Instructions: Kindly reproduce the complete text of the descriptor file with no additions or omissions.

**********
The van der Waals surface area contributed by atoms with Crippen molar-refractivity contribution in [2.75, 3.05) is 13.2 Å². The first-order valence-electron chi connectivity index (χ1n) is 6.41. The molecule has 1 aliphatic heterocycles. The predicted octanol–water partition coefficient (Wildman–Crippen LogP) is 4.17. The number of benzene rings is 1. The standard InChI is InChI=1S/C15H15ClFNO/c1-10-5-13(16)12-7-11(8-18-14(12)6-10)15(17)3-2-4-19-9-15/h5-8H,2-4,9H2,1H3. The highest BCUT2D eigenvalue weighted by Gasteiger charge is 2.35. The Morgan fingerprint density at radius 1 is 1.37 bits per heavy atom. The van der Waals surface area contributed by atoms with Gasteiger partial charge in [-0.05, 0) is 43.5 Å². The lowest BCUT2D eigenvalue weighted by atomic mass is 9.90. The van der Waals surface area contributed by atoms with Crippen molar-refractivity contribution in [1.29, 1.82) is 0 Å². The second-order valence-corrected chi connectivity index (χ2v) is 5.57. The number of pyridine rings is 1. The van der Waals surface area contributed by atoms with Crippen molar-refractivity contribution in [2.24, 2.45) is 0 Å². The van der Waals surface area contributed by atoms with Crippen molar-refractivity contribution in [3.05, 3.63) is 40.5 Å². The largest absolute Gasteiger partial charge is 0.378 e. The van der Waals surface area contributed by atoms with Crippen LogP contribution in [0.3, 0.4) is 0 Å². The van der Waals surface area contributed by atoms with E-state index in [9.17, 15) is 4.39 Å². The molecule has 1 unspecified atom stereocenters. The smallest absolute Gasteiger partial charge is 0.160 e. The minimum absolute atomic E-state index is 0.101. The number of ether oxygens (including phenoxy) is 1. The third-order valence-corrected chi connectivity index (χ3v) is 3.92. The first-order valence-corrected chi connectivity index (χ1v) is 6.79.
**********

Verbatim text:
The van der Waals surface area contributed by atoms with Crippen molar-refractivity contribution in [2.75, 3.05) is 13.2 Å². The first-order valence-electron chi connectivity index (χ1n) is 6.41. The molecule has 1 aliphatic heterocycles. The predicted octanol–water partition coefficient (Wildman–Crippen LogP) is 4.17. The number of benzene rings is 1. The standard InChI is InChI=1S/C15H15ClFNO/c1-10-5-13(16)12-7-11(8-18-14(12)6-10)15(17)3-2-4-19-9-15/h5-8H,2-4,9H2,1H3. The highest BCUT2D eigenvalue weighted by Gasteiger charge is 2.35. The Morgan fingerprint density at radius 1 is 1.37 bits per heavy atom. The van der Waals surface area contributed by atoms with Gasteiger partial charge in [-0.05, 0) is 43.5 Å². The lowest BCUT2D eigenvalue weighted by atomic mass is 9.90. The van der Waals surface area contributed by atoms with Crippen molar-refractivity contribution in [1.29, 1.82) is 0 Å². The second-order valence-corrected chi connectivity index (χ2v) is 5.57. The number of pyridine rings is 1. The van der Waals surface area contributed by atoms with Crippen molar-refractivity contribution in [2.24, 2.45) is 0 Å². The van der Waals surface area contributed by atoms with Crippen molar-refractivity contribution in [3.05, 3.63) is 40.5 Å². The largest absolute Gasteiger partial charge is 0.378 e. The van der Waals surface area contributed by atoms with Crippen LogP contribution in [0.3, 0.4) is 0 Å². The van der Waals surface area contributed by atoms with E-state index in [9.17, 15) is 4.39 Å². The molecule has 1 unspecified atom stereocenters. The smallest absolute Gasteiger partial charge is 0.160 e. The minimum absolute atomic E-state index is 0.101. The number of ether oxygens (including phenoxy) is 1. The third-order valence-corrected chi connectivity index (χ3v) is 3.92. The first-order valence-corrected chi connectivity index (χ1v) is 6.79.